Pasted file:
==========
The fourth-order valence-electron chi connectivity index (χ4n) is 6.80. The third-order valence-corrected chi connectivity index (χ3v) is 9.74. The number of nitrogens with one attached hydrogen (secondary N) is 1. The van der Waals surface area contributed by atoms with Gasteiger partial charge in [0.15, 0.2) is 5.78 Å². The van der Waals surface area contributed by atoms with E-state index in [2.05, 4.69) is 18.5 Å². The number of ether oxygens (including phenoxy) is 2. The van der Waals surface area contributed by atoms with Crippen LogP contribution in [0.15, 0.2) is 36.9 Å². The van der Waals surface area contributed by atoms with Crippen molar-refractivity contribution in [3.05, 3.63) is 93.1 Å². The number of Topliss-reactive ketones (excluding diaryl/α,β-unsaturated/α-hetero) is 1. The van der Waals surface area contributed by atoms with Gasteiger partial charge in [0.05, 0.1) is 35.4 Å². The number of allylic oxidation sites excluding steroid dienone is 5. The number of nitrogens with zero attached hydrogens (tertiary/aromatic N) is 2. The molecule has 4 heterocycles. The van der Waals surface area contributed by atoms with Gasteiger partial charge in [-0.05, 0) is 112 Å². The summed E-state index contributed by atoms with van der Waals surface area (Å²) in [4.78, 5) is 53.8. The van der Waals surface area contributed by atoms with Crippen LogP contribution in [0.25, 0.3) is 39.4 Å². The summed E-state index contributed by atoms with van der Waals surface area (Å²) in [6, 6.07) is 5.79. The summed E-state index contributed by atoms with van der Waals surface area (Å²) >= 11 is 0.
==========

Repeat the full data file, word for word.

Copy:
The fourth-order valence-electron chi connectivity index (χ4n) is 6.80. The third-order valence-corrected chi connectivity index (χ3v) is 9.74. The number of nitrogens with one attached hydrogen (secondary N) is 1. The van der Waals surface area contributed by atoms with Gasteiger partial charge in [0.15, 0.2) is 5.78 Å². The van der Waals surface area contributed by atoms with E-state index in [2.05, 4.69) is 18.5 Å². The number of ether oxygens (including phenoxy) is 2. The van der Waals surface area contributed by atoms with Crippen LogP contribution in [0.15, 0.2) is 36.9 Å². The van der Waals surface area contributed by atoms with Crippen molar-refractivity contribution in [3.05, 3.63) is 93.1 Å². The number of Topliss-reactive ketones (excluding diaryl/α,β-unsaturated/α-hetero) is 1. The van der Waals surface area contributed by atoms with Gasteiger partial charge in [0.05, 0.1) is 35.4 Å². The number of allylic oxidation sites excluding steroid dienone is 5. The number of nitrogens with zero attached hydrogens (tertiary/aromatic N) is 2. The molecule has 4 heterocycles. The van der Waals surface area contributed by atoms with Gasteiger partial charge in [-0.05, 0) is 112 Å². The summed E-state index contributed by atoms with van der Waals surface area (Å²) in [4.78, 5) is 53.8. The van der Waals surface area contributed by atoms with Crippen LogP contribution in [0.25, 0.3) is 39.4 Å². The summed E-state index contributed by atoms with van der Waals surface area (Å²) in [6, 6.07) is 5.79. The summed E-state index contributed by atoms with van der Waals surface area (Å²) >= 11 is 0.